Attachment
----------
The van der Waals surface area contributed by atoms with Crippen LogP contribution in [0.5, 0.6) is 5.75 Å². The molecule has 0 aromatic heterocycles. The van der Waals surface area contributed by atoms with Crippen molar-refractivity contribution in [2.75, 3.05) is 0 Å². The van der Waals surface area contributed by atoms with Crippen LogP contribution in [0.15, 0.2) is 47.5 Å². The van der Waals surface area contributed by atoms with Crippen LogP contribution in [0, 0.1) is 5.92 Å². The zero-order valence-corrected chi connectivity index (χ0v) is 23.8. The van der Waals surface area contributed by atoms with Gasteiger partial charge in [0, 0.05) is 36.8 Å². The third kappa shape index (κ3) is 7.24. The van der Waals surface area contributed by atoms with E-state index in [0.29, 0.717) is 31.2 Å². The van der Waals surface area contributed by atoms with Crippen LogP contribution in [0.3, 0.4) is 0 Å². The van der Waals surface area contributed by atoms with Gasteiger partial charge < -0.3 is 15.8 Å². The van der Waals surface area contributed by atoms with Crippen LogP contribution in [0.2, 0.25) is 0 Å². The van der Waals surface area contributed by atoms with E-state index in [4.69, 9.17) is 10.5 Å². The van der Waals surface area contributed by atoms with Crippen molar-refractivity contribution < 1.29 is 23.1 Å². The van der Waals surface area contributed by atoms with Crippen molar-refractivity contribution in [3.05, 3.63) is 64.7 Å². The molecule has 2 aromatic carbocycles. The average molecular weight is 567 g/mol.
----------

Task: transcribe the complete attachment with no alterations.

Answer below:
The van der Waals surface area contributed by atoms with Crippen LogP contribution in [0.5, 0.6) is 5.75 Å². The molecule has 0 aromatic heterocycles. The van der Waals surface area contributed by atoms with Crippen molar-refractivity contribution in [2.75, 3.05) is 0 Å². The van der Waals surface area contributed by atoms with Crippen LogP contribution in [0.15, 0.2) is 47.5 Å². The van der Waals surface area contributed by atoms with Crippen LogP contribution in [0, 0.1) is 5.92 Å². The zero-order valence-corrected chi connectivity index (χ0v) is 23.8. The van der Waals surface area contributed by atoms with Gasteiger partial charge in [0, 0.05) is 36.8 Å². The third kappa shape index (κ3) is 7.24. The van der Waals surface area contributed by atoms with E-state index in [0.29, 0.717) is 31.2 Å². The van der Waals surface area contributed by atoms with Crippen LogP contribution in [0.3, 0.4) is 0 Å². The van der Waals surface area contributed by atoms with Gasteiger partial charge < -0.3 is 15.8 Å². The van der Waals surface area contributed by atoms with Crippen LogP contribution in [0.2, 0.25) is 0 Å². The van der Waals surface area contributed by atoms with E-state index in [4.69, 9.17) is 10.5 Å². The van der Waals surface area contributed by atoms with Crippen molar-refractivity contribution < 1.29 is 23.1 Å². The van der Waals surface area contributed by atoms with Crippen molar-refractivity contribution in [3.05, 3.63) is 64.7 Å². The molecule has 2 aromatic carbocycles. The average molecular weight is 567 g/mol.